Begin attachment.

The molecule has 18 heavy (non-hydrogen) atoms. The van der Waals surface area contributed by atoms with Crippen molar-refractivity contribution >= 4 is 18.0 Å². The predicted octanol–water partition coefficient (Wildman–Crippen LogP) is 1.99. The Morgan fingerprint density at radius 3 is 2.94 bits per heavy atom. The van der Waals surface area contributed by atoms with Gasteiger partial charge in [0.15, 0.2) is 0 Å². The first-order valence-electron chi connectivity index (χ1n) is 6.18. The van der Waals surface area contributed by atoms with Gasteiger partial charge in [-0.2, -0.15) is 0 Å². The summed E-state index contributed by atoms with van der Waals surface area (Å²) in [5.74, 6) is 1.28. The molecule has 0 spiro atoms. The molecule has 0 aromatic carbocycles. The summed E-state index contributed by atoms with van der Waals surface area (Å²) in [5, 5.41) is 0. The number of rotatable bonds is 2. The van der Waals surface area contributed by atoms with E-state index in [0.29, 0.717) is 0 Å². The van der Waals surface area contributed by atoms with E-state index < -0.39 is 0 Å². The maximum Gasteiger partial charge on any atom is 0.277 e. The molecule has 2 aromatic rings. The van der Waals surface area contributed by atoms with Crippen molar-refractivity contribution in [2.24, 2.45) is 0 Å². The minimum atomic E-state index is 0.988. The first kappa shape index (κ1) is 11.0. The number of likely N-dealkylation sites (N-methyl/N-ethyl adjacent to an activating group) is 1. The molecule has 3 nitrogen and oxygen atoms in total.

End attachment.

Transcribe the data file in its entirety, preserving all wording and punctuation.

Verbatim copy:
The molecule has 18 heavy (non-hydrogen) atoms. The van der Waals surface area contributed by atoms with Crippen molar-refractivity contribution >= 4 is 18.0 Å². The predicted octanol–water partition coefficient (Wildman–Crippen LogP) is 1.99. The Morgan fingerprint density at radius 3 is 2.94 bits per heavy atom. The van der Waals surface area contributed by atoms with Gasteiger partial charge in [0.15, 0.2) is 0 Å². The first-order valence-electron chi connectivity index (χ1n) is 6.18. The van der Waals surface area contributed by atoms with Gasteiger partial charge in [-0.2, -0.15) is 0 Å². The summed E-state index contributed by atoms with van der Waals surface area (Å²) in [5.74, 6) is 1.28. The molecule has 0 spiro atoms. The molecule has 0 aromatic carbocycles. The summed E-state index contributed by atoms with van der Waals surface area (Å²) in [5, 5.41) is 0. The number of rotatable bonds is 2. The van der Waals surface area contributed by atoms with E-state index in [0.29, 0.717) is 0 Å². The van der Waals surface area contributed by atoms with E-state index < -0.39 is 0 Å². The maximum Gasteiger partial charge on any atom is 0.277 e. The molecule has 2 aromatic rings. The van der Waals surface area contributed by atoms with Crippen molar-refractivity contribution in [2.24, 2.45) is 0 Å². The minimum atomic E-state index is 0.988. The first kappa shape index (κ1) is 11.0. The number of likely N-dealkylation sites (N-methyl/N-ethyl adjacent to an activating group) is 1. The molecule has 3 nitrogen and oxygen atoms in total.